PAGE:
that he felt he should get "time served and
The report detailed Williams' extensive history of
criminal behavior beginning at twelve years old. As the agent
went through each item of Williams' criminal record with
him, Williams "minimized his behavior in every single
arrest, or placed blame on another person." Regarding a
2003 arrest for endangering safety by use of a weapon,
Williams "boast[ed] the charge was dropped in
court" and "appeared to be proud and seemingly
found it humorous how many times charges have been dropped in
court." Williams smiled and stated police "wanted
to get me on something, but they couldn't. Either they
couldn't prove it was me or they did an illegal search or
something." When asked if he felt he "just got away
with a lot of stuff, " Williams shrugged and responded,
"Rights are rights, right?" The agent further
detailed Williams' "boasting" about other
charges against him being dismissed.
Providing her "assessment and impression, " the
agent wrote that
[o]nly after being questioned, by this writer repeatedly, did
[Williams] even give a brief moment of thought to the victims
of this case. Mr. Williams went on and on about how he feels
he deserves a fair outcome in sentencing.... Mr.
Williams is stunned to find himself in the current situation,
repeatedly illustrating, to this writer, his only concern is
Mr. Williams comes off as being very savvy with the criminal
justice system.... Mr. Williams illustrated a sense of
self-centeredness when speaking about the current offense,
minimizing the offense, talking in circles, and blaming
others of twisting his words. Mr. Williams showed very little
remorse for the victims caused by his action....
agent described Williams as having an "atrocious lack of
remorse." The agent further observed that "[a]s the
'big brother' and driver, had Mr. Williams disengaged
at any point, [R.W.] likely would not have lost his life in
the presence of his young daughter."
At sentencing, the State told the circuit court, "I
really don't think there's any remorse here.... As
the presentence writer indicated, it's mostly about him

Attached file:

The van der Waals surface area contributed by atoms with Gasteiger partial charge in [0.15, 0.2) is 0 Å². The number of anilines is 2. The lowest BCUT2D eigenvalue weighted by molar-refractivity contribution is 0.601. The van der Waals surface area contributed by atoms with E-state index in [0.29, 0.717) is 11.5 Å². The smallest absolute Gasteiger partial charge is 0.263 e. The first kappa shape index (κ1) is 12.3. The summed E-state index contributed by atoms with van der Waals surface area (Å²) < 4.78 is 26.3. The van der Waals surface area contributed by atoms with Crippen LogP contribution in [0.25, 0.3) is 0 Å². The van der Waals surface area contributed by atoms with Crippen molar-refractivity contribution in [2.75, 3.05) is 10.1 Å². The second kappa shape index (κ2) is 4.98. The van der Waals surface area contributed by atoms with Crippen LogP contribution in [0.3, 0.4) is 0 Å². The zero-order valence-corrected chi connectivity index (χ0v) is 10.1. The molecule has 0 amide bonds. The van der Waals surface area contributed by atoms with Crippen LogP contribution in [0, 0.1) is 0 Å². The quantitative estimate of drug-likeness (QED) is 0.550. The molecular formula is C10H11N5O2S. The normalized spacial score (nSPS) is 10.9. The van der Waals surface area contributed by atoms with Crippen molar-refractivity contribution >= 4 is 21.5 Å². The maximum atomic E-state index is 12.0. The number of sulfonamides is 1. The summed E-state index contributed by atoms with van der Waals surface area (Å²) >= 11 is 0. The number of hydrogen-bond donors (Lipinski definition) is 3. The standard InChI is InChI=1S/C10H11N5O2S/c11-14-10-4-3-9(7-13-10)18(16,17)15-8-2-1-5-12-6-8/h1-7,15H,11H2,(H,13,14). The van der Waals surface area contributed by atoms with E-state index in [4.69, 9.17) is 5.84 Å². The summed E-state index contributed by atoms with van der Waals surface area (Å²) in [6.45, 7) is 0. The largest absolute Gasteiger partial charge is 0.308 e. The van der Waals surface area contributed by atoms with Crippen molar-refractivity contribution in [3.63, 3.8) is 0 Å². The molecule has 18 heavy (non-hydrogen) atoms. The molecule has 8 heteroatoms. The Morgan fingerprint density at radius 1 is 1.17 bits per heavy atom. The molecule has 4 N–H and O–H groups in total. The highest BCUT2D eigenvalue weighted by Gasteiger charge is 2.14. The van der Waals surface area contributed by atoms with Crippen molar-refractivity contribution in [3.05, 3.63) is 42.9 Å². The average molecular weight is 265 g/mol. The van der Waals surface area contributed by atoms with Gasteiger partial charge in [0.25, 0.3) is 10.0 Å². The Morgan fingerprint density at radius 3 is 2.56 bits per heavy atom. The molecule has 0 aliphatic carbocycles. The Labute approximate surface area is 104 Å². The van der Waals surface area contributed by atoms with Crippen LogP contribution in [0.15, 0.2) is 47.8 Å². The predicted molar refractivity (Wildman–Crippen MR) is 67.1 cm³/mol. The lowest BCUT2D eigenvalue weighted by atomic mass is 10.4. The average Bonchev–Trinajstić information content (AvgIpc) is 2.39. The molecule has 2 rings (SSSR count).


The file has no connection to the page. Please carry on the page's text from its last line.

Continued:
and what's gonna happen to him." "There's
no remorse for what happened here and he's taking no
responsibility for [R.W.'s] death." The State
requested Williams be ordered to pay $794 in restitution,
joint and several with Tatum, related to the funeral costs of
R.W., asserting "the homicide was a direct extension of
this armed robbery."
Though invited to do so at the sentencing hearing, neither
Williams nor his counsel made any relevant corrections to the
PSI. Williams' counsel then told the circuit court that
Williams had taken responsibility for his actions by
pleading. He "disagree[d] strongly" with the State
and PSI writer's representations that Williams lacked
remorse, stating Williams "expressed to me remorse for
everyone involved." Counsel added:
I guess I take issue that because he is thinking about his
brother has thrown away his adult life, his mother and his
son that somehow that does not reflect his remorse also for
[R.W.'s fiance], [R.W.'s] father and for [R.W.'s]
daughter, and in fact, on page four of the PSI the writer
states, "He did have remorse thinking about the little
girl who saw her father die [and R.W.'s] father who no
longer has a son."
admitted that Williams, even knowing what Tatum's
intentions were, "went along to complete the transaction
and this horrible, horrible thing resulted, " adding
that Williams "is completely aware of the effect that
this transaction has had on all the families involved."
On the issue of restitution, however, counsel argued that the
shooting was not foreseeable and was "a separate
transaction" and Williams "should not be held
accountable for ... that $794."
Sentencing Williams, the circuit court stated in relevant
[The] attempt[ed] armed robbery ... [is] really serious
because of the nature of the crime, the outcome in this
particular instance and your involvement.
Here you set up a drug deal and your brother came along. You
knew your brother had a gun. You knew your brother was going
to rob the individual, but instead of stopping, saying no,
I'm not going to go along with this, get out of my car,
I'm not taking you anywhere, you took him to the scene to
commit the robbery, and then you assisted.
You called over to [B.P.] [B.P.] knew of you, and so you